A 40-year-old man visited a clinic complaining of chest tightness. Computed tomography (CT) scanning revealed a 15 × 6 × 5 cm tumor in the anterior mediastinal region and he was transferred to our hospital due to the risk of airway compression by the large tumor. Oxygen saturation level upon admission was 97% room air and other vital signs were also stable. His past medical history was insignificant, though there was a smoking history of a pack per day for 20 years. In laboratory results, there were no abnormal levels, other than elevation of the serum tumor markers alpha-fetoprotein (AFP) at 619 ng/ml and neuron-specific enolase (NSE) at 69.4 ng/ml. Chest X-ray results showed a widened mediastinum. Systemic contrast-enhanced computed tomography (CE-CT) scanning revealed a 15 × 9 × 5 cm anterior mediastinal tumor with obstruction of the trachea and esophagus (Fig. 1A), while invasion to the main trunk of a pulmonary artery was also suspected (Fig. 1B). Positron emission tomography–computed tomography (PET–CT) indicated a high accumulation of the main tumor (SUV-max 13.2), with no lymph node or distal metastasis.
Initially, the patient was diagnosed with a germ cell tumor based on a high serum AFP level and imaging findings, and a CT-guided biopsy from the main tumor was performed for diagnosis confirmation. However, a histopathological examination revealed a small cell carcinoma, for a high nucleus-to-cytoplasm ratio in the tumor cells (Fig. 2A), as well as immunohistochemically positive findings for chromogranin A (Fig. 2B), and synaptophysin (Fig. 2C). Based on the imaging findings, the tumor was diagnosed as clinical stage IIIB thymic small cell carcinoma (cT4N0M0, TNM staging 8th edition). Following discussion by the cancer board at our hospital, induction chemoradiotherapy followed by surgery was planned.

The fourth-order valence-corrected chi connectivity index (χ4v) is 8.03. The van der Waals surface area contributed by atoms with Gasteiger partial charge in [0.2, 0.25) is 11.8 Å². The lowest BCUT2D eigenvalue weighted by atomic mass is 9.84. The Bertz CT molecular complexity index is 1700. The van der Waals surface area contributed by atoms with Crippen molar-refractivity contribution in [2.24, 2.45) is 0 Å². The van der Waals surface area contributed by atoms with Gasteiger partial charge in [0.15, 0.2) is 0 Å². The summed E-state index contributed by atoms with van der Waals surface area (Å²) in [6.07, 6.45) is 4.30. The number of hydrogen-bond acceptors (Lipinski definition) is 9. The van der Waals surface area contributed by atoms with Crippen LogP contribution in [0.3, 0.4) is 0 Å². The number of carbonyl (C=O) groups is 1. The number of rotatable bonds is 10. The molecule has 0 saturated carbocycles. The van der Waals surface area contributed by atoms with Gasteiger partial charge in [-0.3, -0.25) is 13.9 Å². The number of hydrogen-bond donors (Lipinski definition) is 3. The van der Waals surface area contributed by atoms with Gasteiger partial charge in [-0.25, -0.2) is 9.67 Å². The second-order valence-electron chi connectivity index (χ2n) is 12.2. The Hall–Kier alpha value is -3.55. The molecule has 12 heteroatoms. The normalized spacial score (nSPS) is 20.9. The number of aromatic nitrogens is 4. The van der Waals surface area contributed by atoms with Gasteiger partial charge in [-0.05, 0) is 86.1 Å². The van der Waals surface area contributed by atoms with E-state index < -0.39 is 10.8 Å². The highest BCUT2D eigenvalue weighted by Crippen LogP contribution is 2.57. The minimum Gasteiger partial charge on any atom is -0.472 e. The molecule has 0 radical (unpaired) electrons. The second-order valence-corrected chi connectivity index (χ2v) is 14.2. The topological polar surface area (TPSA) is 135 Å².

Two cycles of chemotherapy (cisplatin 80 mg/m2, etoposide 100 mg/m2 for 3 days) and radiation therapy (45 Gy/30 fractions) were administered, with partial response shown, as the tumor size was reduced to 8 × 7 × 3 cm in accord with drastically decreased serum AFP at 220 ng/ml and NSE levels at 10.8 ng/ml. A radical resection was planned for 7 weeks after radiation therapy. However, pre-operation CE-CT and PET–CT findings revealed bilateral pleural dissemination and para-phrenic lymph node metastasis (Fig. 3A, B). Because of the discrepancy in response to chemotherapy between the main lesion and site of metastasis, the possibility of a mixture with another histological type such as germ cell tumor led to a surgical re-biopsy from both the main tumor (Fig. 4A) and metastatic lesions on the left pleura (Fig. 4B). Histological examinations of the resected specimen from the both sites showed the same findings, as a high nucleus-to-cytoplasm ratio in the tumor cells (Fig. 5A), as well as immunohistochemically positive findings for chromogranin A (Fig. 5B), synaptophysin (Fig. 5C), and AFP (Fig. 5D). In contrast, neither NUT (Fig. 5E), CD 30 nor CD 117 was positive, indicating that the tumor was not NUT carcinoma or germ cell carcinoma but rather AFP-positive thymic small cell carcinoma. Following the second surgical biopsy, the patient underwent two more cycles of chemotherapy with the same regimen. Unfortunately, cancer progression could not be controlled, resulting in death 8 months after the first medical examination.